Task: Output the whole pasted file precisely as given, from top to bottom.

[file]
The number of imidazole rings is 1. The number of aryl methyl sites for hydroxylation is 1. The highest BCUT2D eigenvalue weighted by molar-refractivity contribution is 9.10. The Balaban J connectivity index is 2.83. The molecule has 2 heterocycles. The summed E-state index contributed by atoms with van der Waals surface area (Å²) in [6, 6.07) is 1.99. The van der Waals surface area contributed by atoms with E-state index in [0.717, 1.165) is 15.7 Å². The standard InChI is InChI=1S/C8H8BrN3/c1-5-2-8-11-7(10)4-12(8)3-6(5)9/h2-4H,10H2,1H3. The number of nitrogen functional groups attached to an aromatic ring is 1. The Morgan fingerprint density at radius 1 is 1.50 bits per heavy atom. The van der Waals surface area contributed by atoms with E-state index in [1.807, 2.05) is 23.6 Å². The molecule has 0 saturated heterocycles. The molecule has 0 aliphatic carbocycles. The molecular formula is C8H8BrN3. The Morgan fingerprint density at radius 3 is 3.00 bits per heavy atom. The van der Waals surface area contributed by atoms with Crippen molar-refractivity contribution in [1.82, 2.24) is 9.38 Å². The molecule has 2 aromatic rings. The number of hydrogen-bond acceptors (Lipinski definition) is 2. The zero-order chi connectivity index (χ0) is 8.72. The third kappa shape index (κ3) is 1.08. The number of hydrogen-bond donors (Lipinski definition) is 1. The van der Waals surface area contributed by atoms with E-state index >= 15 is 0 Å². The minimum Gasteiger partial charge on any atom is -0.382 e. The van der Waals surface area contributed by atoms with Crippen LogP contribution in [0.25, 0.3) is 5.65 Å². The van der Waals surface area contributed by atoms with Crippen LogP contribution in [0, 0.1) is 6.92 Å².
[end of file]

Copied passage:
The number of imidazole rings is 1. The number of aryl methyl sites for hydroxylation is 1. The highest BCUT2D eigenvalue weighted by molar-refractivity contribution is 9.10. The Balaban J connectivity index is 2.83. The molecule has 2 heterocycles. The summed E-state index contributed by atoms with van der Waals surface area (Å²) in [6, 6.07) is 1.99. The van der Waals surface area contributed by atoms with E-state index in [0.717, 1.165) is 15.7 Å². The standard InChI is InChI=1S/C8H8BrN3/c1-5-2-8-11-7(10)4-12(8)3-6(5)9/h2-4H,10H2,1H3. The number of nitrogen functional groups attached to an aromatic ring is 1. The Morgan fingerprint density at radius 1 is 1.50 bits per heavy atom. The van der Waals surface area contributed by atoms with E-state index in [1.807, 2.05) is 23.6 Å². The molecule has 0 saturated heterocycles. The molecule has 0 aliphatic carbocycles. The molecular formula is C8H8BrN3. The Morgan fingerprint density at radius 3 is 3.00 bits per heavy atom. The van der Waals surface area contributed by atoms with Crippen molar-refractivity contribution in [1.82, 2.24) is 9.38 Å². The molecule has 2 aromatic rings. The number of hydrogen-bond acceptors (Lipinski definition) is 2. The zero-order chi connectivity index (χ0) is 8.72. The third kappa shape index (κ3) is 1.08. The number of hydrogen-bond donors (Lipinski definition) is 1. The van der Waals surface area contributed by atoms with E-state index >= 15 is 0 Å². The minimum Gasteiger partial charge on any atom is -0.382 e. The van der Waals surface area contributed by atoms with Crippen LogP contribution in [0.25, 0.3) is 5.65 Å². The van der Waals surface area contributed by atoms with Crippen LogP contribution in [0, 0.1) is 6.92 Å².